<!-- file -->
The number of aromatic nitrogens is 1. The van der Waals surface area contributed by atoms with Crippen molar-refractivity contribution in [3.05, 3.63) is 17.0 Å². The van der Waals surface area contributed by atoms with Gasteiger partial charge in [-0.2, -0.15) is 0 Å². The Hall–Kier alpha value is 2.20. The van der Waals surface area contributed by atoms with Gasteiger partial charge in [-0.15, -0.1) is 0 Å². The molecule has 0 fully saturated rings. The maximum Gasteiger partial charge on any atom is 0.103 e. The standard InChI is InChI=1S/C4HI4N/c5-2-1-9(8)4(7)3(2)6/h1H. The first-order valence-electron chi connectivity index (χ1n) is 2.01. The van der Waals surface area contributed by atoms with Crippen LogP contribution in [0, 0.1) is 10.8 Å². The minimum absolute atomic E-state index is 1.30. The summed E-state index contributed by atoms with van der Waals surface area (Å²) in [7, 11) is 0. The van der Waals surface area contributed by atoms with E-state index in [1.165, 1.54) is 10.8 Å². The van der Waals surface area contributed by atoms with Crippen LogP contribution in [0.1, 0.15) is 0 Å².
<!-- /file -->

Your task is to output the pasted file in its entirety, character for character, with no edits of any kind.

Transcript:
The number of aromatic nitrogens is 1. The van der Waals surface area contributed by atoms with Crippen molar-refractivity contribution in [3.05, 3.63) is 17.0 Å². The van der Waals surface area contributed by atoms with Gasteiger partial charge in [-0.2, -0.15) is 0 Å². The Hall–Kier alpha value is 2.20. The van der Waals surface area contributed by atoms with Gasteiger partial charge in [-0.15, -0.1) is 0 Å². The molecule has 0 fully saturated rings. The maximum Gasteiger partial charge on any atom is 0.103 e. The standard InChI is InChI=1S/C4HI4N/c5-2-1-9(8)4(7)3(2)6/h1H. The first-order valence-electron chi connectivity index (χ1n) is 2.01. The van der Waals surface area contributed by atoms with Crippen LogP contribution in [0, 0.1) is 10.8 Å². The minimum absolute atomic E-state index is 1.30. The summed E-state index contributed by atoms with van der Waals surface area (Å²) in [7, 11) is 0. The van der Waals surface area contributed by atoms with E-state index in [1.165, 1.54) is 10.8 Å². The van der Waals surface area contributed by atoms with Crippen LogP contribution in [0.1, 0.15) is 0 Å².